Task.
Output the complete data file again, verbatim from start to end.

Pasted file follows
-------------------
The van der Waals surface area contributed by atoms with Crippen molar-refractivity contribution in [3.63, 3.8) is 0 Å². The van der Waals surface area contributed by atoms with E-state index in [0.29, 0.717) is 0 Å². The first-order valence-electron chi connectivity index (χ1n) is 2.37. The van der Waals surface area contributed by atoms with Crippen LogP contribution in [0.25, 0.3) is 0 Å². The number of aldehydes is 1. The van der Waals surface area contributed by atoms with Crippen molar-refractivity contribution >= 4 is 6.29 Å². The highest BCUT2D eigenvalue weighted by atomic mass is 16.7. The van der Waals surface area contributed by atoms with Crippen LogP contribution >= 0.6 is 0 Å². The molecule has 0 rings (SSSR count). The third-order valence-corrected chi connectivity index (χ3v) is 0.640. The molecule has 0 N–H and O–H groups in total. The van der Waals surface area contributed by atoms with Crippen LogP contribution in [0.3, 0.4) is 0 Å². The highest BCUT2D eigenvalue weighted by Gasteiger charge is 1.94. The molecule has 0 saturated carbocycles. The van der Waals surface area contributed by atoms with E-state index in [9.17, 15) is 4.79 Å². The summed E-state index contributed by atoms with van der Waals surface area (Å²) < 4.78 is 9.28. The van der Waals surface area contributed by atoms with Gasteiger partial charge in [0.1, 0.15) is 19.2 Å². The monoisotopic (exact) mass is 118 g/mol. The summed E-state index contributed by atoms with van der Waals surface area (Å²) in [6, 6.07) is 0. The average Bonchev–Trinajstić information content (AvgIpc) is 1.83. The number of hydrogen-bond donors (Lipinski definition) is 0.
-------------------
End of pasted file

The van der Waals surface area contributed by atoms with Crippen molar-refractivity contribution in [3.63, 3.8) is 0 Å². The van der Waals surface area contributed by atoms with E-state index in [0.29, 0.717) is 0 Å². The first-order valence-electron chi connectivity index (χ1n) is 2.37. The van der Waals surface area contributed by atoms with Crippen LogP contribution in [0.25, 0.3) is 0 Å². The number of aldehydes is 1. The van der Waals surface area contributed by atoms with Crippen molar-refractivity contribution >= 4 is 6.29 Å². The highest BCUT2D eigenvalue weighted by atomic mass is 16.7. The van der Waals surface area contributed by atoms with Crippen LogP contribution >= 0.6 is 0 Å². The molecule has 0 rings (SSSR count). The third-order valence-corrected chi connectivity index (χ3v) is 0.640. The molecule has 0 N–H and O–H groups in total. The van der Waals surface area contributed by atoms with Crippen LogP contribution in [0.3, 0.4) is 0 Å². The highest BCUT2D eigenvalue weighted by Gasteiger charge is 1.94. The molecule has 0 saturated carbocycles. The van der Waals surface area contributed by atoms with E-state index in [9.17, 15) is 4.79 Å². The summed E-state index contributed by atoms with van der Waals surface area (Å²) < 4.78 is 9.28. The van der Waals surface area contributed by atoms with Gasteiger partial charge in [0.1, 0.15) is 19.2 Å². The monoisotopic (exact) mass is 118 g/mol. The summed E-state index contributed by atoms with van der Waals surface area (Å²) in [6, 6.07) is 0. The average Bonchev–Trinajstić information content (AvgIpc) is 1.83. The number of hydrogen-bond donors (Lipinski definition) is 0.